By Robin Schneider, Executive Director
The 85th Texas legislative session is drawing to a close! Since roughly ten thousand of our supporters took the time to write letters, sign petitions, and check emails regarding single-use bag pollution issues, we wanted to provide an update!
The good news: we were able to stop SB 103 which would have prohibited local governments from passing ordinances to address pollution from single-use bags. SB 103 officially died in committee on Saturday, May 20.
Together, we changed the dynamic of the discussion on the issue at the State Capitol, bringing in the voices of ranchers, small business owners, technical experts, wildlife advocates, and others who know the real impacts of single-use bag pollution. The public hearing on SB 103 made clear to state lawmakers that this issue is not about environmentalists versus business, but some rather a few business lobbyists versus costly and damaging pollution.
Leading the charge were two fifth-grade girls from Houston who started a petition last year and secured more than 2,000 signatures from Houston residents ready for a bag ordinance. Lila and Caolin’s leadership and advocacy made a big difference at the Capitol.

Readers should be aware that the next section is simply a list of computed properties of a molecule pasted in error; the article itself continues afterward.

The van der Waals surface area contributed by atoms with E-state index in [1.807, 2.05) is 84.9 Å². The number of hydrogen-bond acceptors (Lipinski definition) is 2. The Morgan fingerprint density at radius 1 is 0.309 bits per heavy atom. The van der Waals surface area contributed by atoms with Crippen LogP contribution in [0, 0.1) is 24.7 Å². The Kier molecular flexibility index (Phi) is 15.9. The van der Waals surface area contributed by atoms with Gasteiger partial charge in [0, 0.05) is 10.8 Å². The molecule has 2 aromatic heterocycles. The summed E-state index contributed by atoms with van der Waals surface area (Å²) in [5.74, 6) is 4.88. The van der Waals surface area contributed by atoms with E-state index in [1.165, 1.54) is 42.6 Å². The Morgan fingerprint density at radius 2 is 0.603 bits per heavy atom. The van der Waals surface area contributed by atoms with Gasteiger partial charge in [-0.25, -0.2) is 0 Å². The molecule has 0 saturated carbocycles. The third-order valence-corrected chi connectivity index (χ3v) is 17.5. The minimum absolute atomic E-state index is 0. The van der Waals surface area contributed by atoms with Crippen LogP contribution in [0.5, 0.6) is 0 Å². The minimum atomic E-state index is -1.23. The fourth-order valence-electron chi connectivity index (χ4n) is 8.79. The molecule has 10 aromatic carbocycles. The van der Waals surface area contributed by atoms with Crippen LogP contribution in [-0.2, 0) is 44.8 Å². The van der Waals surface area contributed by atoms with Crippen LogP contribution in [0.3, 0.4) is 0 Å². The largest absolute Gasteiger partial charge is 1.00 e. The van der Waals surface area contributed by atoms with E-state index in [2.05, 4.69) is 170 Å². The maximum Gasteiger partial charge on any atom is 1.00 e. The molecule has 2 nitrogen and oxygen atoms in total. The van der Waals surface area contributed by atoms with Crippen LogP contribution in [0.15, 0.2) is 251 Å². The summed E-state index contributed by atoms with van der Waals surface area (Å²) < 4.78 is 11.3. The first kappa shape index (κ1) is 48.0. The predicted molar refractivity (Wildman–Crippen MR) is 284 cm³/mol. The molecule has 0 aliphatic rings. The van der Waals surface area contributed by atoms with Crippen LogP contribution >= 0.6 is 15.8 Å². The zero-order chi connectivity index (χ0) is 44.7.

For the first time ever, a statewide coalition of advocates proactively introduced a bill to protect local rights to ban bags: HB 3482. The bill passed out of its committee with a “yes” vote from one of the House’s most conservative Republicans, and then passed out of the Calendars Committee and was scheduled for a floor vote! Unfortunately, HB 3482 was one of hundreds of bills that did not get a chance to be voted on before the deadline due to an effort by a small group of legislators to delay the entire calendar at whatever cost.
The story is not over yet, however. The Texas Supreme Court has decided to hear a case on the legality of local bag bans, and our coalition is working to secure a variety of amicus briefs from business and community interests to clarify for the Court the diverse benefits of these local policies.
We’re up against powerful opponents such as the Attorney General, Ken Paxton. Paxton reached a settlement with the City of Brownsville recently over their bag fee option for retailers, and his office has filed an amicus brief with the Texas Supreme Court that we think is poorly reasoned and inaccurate.
We’ll need lots of help from business owners, ranchers, and conservationists to secure the right for local governments to pass single-use bag ordinances, like Fort Stockton, Freer, South Padre Island, Austin, and six other cities have done. We look forward to hearing from you if you have ideas to help this campaign!
In the meantime, will you share this update through social media?
Thanks for all your support.